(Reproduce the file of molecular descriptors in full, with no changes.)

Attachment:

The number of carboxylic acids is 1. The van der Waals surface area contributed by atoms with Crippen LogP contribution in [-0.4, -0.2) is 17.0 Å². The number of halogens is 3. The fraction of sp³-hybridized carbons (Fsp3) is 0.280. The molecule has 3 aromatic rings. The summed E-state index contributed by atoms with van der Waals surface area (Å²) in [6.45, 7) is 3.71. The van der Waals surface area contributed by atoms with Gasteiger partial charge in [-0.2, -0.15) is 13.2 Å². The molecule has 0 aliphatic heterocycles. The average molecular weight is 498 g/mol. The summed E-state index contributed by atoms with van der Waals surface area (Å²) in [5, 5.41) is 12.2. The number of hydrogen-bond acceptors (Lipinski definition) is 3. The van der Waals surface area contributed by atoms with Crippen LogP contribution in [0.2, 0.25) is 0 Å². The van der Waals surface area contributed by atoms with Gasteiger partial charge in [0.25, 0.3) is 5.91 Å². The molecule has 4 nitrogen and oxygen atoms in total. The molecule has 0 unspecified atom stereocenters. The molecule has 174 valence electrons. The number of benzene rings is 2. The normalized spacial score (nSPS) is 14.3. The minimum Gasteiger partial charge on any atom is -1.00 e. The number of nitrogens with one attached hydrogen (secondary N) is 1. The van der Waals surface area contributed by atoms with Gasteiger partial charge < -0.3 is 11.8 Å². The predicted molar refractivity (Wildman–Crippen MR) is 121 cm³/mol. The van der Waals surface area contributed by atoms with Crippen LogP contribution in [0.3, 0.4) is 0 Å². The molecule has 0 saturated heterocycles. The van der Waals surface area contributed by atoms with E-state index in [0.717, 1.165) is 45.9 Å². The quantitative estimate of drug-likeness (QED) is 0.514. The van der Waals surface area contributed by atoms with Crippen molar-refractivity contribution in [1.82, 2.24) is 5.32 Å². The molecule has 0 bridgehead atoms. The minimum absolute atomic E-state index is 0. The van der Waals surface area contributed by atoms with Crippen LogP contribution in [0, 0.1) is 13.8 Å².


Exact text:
The number of carboxylic acids is 1. The van der Waals surface area contributed by atoms with Crippen LogP contribution in [-0.4, -0.2) is 17.0 Å². The number of halogens is 3. The fraction of sp³-hybridized carbons (Fsp3) is 0.280. The molecule has 3 aromatic rings. The summed E-state index contributed by atoms with van der Waals surface area (Å²) in [6.45, 7) is 3.71. The van der Waals surface area contributed by atoms with Gasteiger partial charge in [-0.2, -0.15) is 13.2 Å². The molecule has 0 aliphatic heterocycles. The average molecular weight is 498 g/mol. The summed E-state index contributed by atoms with van der Waals surface area (Å²) in [5, 5.41) is 12.2. The number of hydrogen-bond acceptors (Lipinski definition) is 3. The van der Waals surface area contributed by atoms with Crippen LogP contribution in [0.2, 0.25) is 0 Å². The van der Waals surface area contributed by atoms with Gasteiger partial charge in [0.25, 0.3) is 5.91 Å². The molecule has 4 nitrogen and oxygen atoms in total. The molecule has 0 unspecified atom stereocenters. The molecule has 174 valence electrons. The number of benzene rings is 2. The normalized spacial score (nSPS) is 14.3. The minimum Gasteiger partial charge on any atom is -1.00 e. The number of nitrogens with one attached hydrogen (secondary N) is 1. The van der Waals surface area contributed by atoms with Gasteiger partial charge < -0.3 is 11.8 Å². The predicted molar refractivity (Wildman–Crippen MR) is 121 cm³/mol. The van der Waals surface area contributed by atoms with Crippen LogP contribution in [0.3, 0.4) is 0 Å². The molecule has 0 saturated heterocycles. The van der Waals surface area contributed by atoms with E-state index in [0.717, 1.165) is 45.9 Å². The quantitative estimate of drug-likeness (QED) is 0.514. The van der Waals surface area contributed by atoms with Crippen molar-refractivity contribution in [1.82, 2.24) is 5.32 Å². The molecule has 0 bridgehead atoms. The minimum absolute atomic E-state index is 0. The van der Waals surface area contributed by atoms with Crippen LogP contribution in [0, 0.1) is 13.8 Å².